1993 Latvian parliamentary election

Parliamentary elections were held in Latvia on 5 and 6 June 1993,[1] the first after independence was restored in 1991. Latvian Way emerged as the largest party in the Saeima, winning 36 of the 100 seats. A total of 23 parties participated in the elections, although only eight received 4% or more of votes and won seats.[2] Voter turnout was 91.2%, the highest in the country's history.[3] Only 66–75% of Latvian residents were citizens and qualified to vote, with the majority of those not able to vote being Russian.[4]

1993 Latvian parliamentary election
← 1990 5 – 6 June 1993 1995 →

All 100 seats in the Saeima
51 seats needed for a majority
Turnout91.18% Increase (9,93 pp)
Party Leader % Seats
LC Valdis Birkavs 32.41 36
LNNK Joachim Siegerist 13.35 15
SL Jānis Jurkāns 12.01 13
LZS Jānis Kinna 10.65 12
Equal Rights Tatjana Ždanoka 5.76 7
TB Māris Grīnblats 5.35 6
LKDS Andris Teikmanis 5.01 6
DCP Ints Cālītis 4.77 5
This lists parties that won seats. See the complete results below.
Prime Minister before Prime Minister after
Ivars Godmanis
Popular Front of Latvia
Valdis Birkavs
Latvian Way


Latvian Way362,47332.4136
Latvian National Independence Movement149,34713.3515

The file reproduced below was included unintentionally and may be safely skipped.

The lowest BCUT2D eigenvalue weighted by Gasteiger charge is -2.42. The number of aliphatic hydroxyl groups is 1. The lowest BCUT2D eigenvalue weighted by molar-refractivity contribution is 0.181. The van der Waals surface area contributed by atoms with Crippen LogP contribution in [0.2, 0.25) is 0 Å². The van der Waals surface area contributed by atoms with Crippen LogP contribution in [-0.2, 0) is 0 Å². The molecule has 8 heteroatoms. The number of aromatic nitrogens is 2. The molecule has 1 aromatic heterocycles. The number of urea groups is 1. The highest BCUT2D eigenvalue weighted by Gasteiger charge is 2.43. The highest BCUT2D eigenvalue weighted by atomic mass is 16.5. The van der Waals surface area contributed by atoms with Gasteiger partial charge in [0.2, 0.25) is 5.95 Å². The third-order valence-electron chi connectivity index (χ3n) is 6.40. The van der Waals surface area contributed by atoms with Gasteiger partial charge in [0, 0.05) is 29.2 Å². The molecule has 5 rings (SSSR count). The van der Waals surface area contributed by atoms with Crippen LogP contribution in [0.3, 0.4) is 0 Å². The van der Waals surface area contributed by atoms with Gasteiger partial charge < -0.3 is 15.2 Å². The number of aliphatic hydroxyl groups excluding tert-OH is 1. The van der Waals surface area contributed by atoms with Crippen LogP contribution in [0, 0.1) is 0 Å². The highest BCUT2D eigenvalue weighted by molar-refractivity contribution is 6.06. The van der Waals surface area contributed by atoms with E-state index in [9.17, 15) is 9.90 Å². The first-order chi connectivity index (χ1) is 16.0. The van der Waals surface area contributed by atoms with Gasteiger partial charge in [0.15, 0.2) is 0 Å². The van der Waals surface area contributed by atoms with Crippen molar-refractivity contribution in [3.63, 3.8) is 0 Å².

Harmony for Latvia134,28912.0113
Latvian Farmers' Union119,11610.6512
Equal Rights64,4445.767
For Fatherland and Freedom59,8555.356
Christian Democratic Union56,0575.016
Democratic Center Party53,3034.775
Popular Front of Latvia29,3962.630
Green List13,3621.190
Party of Russian Citizens in Latvia13,0061.160
Latvian Democratic Labour Party10,5090.940
Electoral Union "Happiness of Latvia"9,8140.880
Citizens Union "Our Land"8,6870.780
Economic Activity League8,3330.750
Latvian Social Democratic Workers' Party7,4160.660
Anti-Communist Union5,9540.530
Republican Platform5,0750.450
Conservatives and Peasants2,7970.250
Independents' Union1,9680.180
Latvian Liberal Party1,5200.140
Latvian Unity Party1,0700.100
Liberal Alliance5250.050
Valid votes1,118,31698.60
Invalid/blank votes15,8881.40
Total votes1,134,204100.00
Registered voters/turnout1,243,95691.18
Source: Nohlen & Stöver


A coalition minority government was formed between Latvian Way and the Latvian Farmers' Union. However, the coalition only commanded the support of 48 out of the 100 MPs, meaning that it was heavily reliant on opposition parties to ensure a parliamentary majority.


  1. ^ Dieter Nohlen & Philip Stöver (2010) Elections in Europe: A data handbook, p1122 ISBN 978-3-8329-5609-7
  2. ^ 5th Saeima Elections CVK
  3. ^ Nohlen & Stöver, p1123
  4. ^ "Minorities at Risk Project, Chronology for Russians in Latvia, 2004, Jun 4 - 5, 1993". Center for International Development and Conflict Management (CIDCM), University of Maryland.